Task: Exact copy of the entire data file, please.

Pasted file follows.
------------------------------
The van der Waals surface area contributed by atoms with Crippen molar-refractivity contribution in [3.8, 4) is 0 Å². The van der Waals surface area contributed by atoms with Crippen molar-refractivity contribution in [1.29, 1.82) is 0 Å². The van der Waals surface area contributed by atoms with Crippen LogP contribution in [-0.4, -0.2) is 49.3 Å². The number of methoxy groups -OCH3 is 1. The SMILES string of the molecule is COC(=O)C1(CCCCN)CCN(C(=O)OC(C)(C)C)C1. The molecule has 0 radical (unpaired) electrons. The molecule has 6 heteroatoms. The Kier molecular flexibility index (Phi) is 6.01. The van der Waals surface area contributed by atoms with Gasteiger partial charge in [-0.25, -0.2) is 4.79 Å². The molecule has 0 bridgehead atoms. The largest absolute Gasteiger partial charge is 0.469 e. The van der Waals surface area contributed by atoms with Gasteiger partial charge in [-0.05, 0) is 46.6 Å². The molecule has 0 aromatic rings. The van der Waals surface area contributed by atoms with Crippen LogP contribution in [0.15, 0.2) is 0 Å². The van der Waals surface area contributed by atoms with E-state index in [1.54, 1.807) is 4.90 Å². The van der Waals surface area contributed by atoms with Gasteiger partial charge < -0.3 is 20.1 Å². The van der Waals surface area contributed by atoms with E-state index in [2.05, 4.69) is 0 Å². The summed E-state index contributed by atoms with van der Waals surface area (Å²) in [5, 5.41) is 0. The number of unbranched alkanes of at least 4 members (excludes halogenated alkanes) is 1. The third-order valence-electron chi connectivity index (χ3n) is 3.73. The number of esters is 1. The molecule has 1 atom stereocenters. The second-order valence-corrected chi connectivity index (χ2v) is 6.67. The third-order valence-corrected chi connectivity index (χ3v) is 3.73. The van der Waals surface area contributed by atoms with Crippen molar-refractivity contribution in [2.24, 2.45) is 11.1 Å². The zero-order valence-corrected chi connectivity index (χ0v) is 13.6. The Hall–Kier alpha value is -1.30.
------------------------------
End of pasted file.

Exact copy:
The van der Waals surface area contributed by atoms with Crippen molar-refractivity contribution in [3.8, 4) is 0 Å². The van der Waals surface area contributed by atoms with Crippen molar-refractivity contribution in [1.29, 1.82) is 0 Å². The van der Waals surface area contributed by atoms with Crippen LogP contribution in [-0.4, -0.2) is 49.3 Å². The number of methoxy groups -OCH3 is 1. The SMILES string of the molecule is COC(=O)C1(CCCCN)CCN(C(=O)OC(C)(C)C)C1. The molecule has 0 radical (unpaired) electrons. The molecule has 6 heteroatoms. The Kier molecular flexibility index (Phi) is 6.01. The van der Waals surface area contributed by atoms with Gasteiger partial charge in [-0.25, -0.2) is 4.79 Å². The molecule has 0 bridgehead atoms. The largest absolute Gasteiger partial charge is 0.469 e. The van der Waals surface area contributed by atoms with Gasteiger partial charge in [-0.05, 0) is 46.6 Å². The molecule has 0 aromatic rings. The van der Waals surface area contributed by atoms with Crippen LogP contribution in [0.15, 0.2) is 0 Å². The van der Waals surface area contributed by atoms with E-state index in [1.54, 1.807) is 4.90 Å². The van der Waals surface area contributed by atoms with Gasteiger partial charge < -0.3 is 20.1 Å². The van der Waals surface area contributed by atoms with E-state index in [2.05, 4.69) is 0 Å². The summed E-state index contributed by atoms with van der Waals surface area (Å²) in [5, 5.41) is 0. The number of unbranched alkanes of at least 4 members (excludes halogenated alkanes) is 1. The third-order valence-electron chi connectivity index (χ3n) is 3.73. The number of esters is 1. The molecule has 1 atom stereocenters. The second-order valence-corrected chi connectivity index (χ2v) is 6.67. The third-order valence-corrected chi connectivity index (χ3v) is 3.73. The van der Waals surface area contributed by atoms with Crippen molar-refractivity contribution in [2.24, 2.45) is 11.1 Å². The zero-order valence-corrected chi connectivity index (χ0v) is 13.6. The Hall–Kier alpha value is -1.30.